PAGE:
Mormons believe in personal prayer. Prayers are spontaneous and prompted by the Holy Spirit. Prayers are only written out before delivery in the case of temple dedications. Mormons pray to God the Father in the name of Jesus Christ. Mormons believe that all prayers are heard and answered.
We are all children of God. He loves us and knows our needs, and He wants us to communicate with Him through prayer. We should pray to Him and no one else. The Lord Jesus Christ commanded, “Ye must always pray unto the Father in my name” (3 Nephi 18:19). As we make a habit of approaching God in prayer, we will come to know Him and draw ever nearer to Him. Our desires will become more like His. We will be able to secure for ourselves and for others blessings that He is ready to give if we will but ask in faith (Gospel Topics: Prayer).
Mormons are counseled to “pray always.” They are counseled to do the following when they pray:
- To avoid “vain repetitions” and to offer meaningful, thoughtful, and purposeful prayer.
- To use language that shows love and respect for deity–Thee, Thou, Thy, and Thine, rather than the more common pronouns you, your, and yours. Regardless of the language, the principle remains the same: When we pray, we should use words that appropriately convey a loving, worshipful relationship with God.
- To always give thanks.
- To seek Heavenly Father’s guidance and strength in all that they do–“Cry unto God for all thy support; yea, let all thy doings be unto the Lord, and whithersoever thou goest let it be in the Lord; yea, let all thy thoughts be directed unto the Lord; yea, let the affections of thy heart be placed upon the Lord forever. Counsel with the Lord in all thy doings, and he will direct thee for good; yea, when thou liest down at night lie down unto the Lord, that he may watch over you in your sleep; and when thou risest in the morning let thy heart be full of thanks unto God; and if ye do these things, ye shall be lifted up at the last day” (Alma 37:36–37; see also Alma 34:17–26).
- To pray for others; the power of prayer can work miracles.
- To seek the promptings of the Holy Ghost, so they can know what to pray for.
- To be willing to obey and to work. To be willing to act on the answers they receive.
The Savior has commanded, “Pray always, that you may come off conqueror; yea, that you may conquer Satan, and that you may escape the hands of the servants of Satan that do uphold his work” (Doctrine and Covenants 10:5). Although we cannot be continuously on our knees, always offering a personal, private prayer, we can let our hearts be “full, drawn out in prayer unto [God] continually” (Alma 34:27; see also 3 Nephi 20:1). Throughout each day, we can maintain a constant feeling of love for our Heavenly Father and His Beloved Son. We can silently express gratitude to our Father and ask Him to strengthen us in our responsibilities. In times of temptation or physical danger, we can silently ask for His help (Gospel Topics: Prayer).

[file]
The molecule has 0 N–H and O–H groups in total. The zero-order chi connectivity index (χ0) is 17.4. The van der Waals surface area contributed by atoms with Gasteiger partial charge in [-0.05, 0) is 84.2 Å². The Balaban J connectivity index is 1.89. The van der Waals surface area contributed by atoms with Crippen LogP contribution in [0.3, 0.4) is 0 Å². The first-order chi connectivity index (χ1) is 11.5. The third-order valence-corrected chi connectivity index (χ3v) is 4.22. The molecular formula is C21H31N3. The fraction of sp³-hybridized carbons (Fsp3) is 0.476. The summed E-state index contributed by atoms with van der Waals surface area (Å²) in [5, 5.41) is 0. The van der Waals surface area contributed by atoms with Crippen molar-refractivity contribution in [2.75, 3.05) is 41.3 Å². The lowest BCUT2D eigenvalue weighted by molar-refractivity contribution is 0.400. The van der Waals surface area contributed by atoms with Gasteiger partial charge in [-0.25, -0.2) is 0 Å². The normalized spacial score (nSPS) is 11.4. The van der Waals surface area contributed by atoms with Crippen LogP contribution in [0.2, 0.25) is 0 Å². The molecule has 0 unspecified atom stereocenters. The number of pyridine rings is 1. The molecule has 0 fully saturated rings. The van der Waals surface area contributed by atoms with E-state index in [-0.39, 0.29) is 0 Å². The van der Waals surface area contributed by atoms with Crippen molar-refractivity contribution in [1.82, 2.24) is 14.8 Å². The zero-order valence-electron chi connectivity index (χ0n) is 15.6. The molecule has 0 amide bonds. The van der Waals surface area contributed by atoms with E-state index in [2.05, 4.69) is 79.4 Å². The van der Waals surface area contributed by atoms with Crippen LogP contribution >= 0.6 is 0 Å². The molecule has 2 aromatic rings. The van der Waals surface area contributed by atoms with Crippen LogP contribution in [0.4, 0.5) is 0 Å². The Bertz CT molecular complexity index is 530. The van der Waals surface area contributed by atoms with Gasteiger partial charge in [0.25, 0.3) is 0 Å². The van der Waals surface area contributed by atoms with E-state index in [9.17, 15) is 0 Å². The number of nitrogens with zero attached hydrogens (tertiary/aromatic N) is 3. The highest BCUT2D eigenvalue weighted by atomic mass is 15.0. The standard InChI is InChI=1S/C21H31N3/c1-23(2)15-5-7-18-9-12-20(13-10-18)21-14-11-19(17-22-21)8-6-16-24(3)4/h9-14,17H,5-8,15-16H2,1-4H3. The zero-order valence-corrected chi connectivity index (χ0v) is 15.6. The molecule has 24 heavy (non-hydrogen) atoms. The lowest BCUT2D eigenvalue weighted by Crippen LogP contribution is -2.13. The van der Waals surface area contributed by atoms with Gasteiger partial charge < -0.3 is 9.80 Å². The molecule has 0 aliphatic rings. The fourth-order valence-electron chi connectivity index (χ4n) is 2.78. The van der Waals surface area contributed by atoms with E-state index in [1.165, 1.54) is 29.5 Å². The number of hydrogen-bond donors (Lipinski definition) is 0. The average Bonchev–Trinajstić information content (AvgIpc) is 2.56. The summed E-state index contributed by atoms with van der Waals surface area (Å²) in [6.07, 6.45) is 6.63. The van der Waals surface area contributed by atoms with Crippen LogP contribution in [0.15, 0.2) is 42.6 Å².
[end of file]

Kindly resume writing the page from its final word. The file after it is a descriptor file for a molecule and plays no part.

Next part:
Mormons also stress the importance of family prayer:
The Savior has exhorted us to pray with our families. He said, “Pray in your families unto the Father, always in my name, that your wives and your children may be blessed” (3 Nephi 18:21).
Prayers begin and close every meeting sponsored by the Church. Public prayers are not meant to be sermons, but should be simple and heartfelt.
Answers to prayer come in many ways. They often come through the still, small voice of the Holy Ghost. They may come in the circumstances of our lives or through the kind acts of those around us. As we continue to draw near to our Heavenly Father through prayer, we can recognize more readily His merciful and wise answers to our pleadings. We will find that He is our “refuge and strength, a very present help in trouble” (Psalm 46:1).
Prophet Thomas S. Monson said,
Perhaps there has never been a time when we had greater need to pray and to teach our family members to pray. Prayer is a defense against temptation. It is through earnest and heartfelt prayer that we can receive the needed blessings and the support required to make our way in this sometimes difficult and challenging journey we call mortality.
As we offer unto the Lord our family and our personal prayers, let us do so with faith and trust in Him. Let us remember the injunction of the Apostle Paul to the Hebrews: “For he that cometh to God must believe that he is, and that he is a rewarder of them that diligently seek him” (Hebrews 11:6). If any of us has been slow to hearken to the counsel to pray always, there is no finer hour to begin than now. William Cowper declared, “Satan trembles when he sees the weakest saint upon his knees.” Those who feel that prayer might denote a physical weakness should consider that a man never stands taller than when he is upon his knees.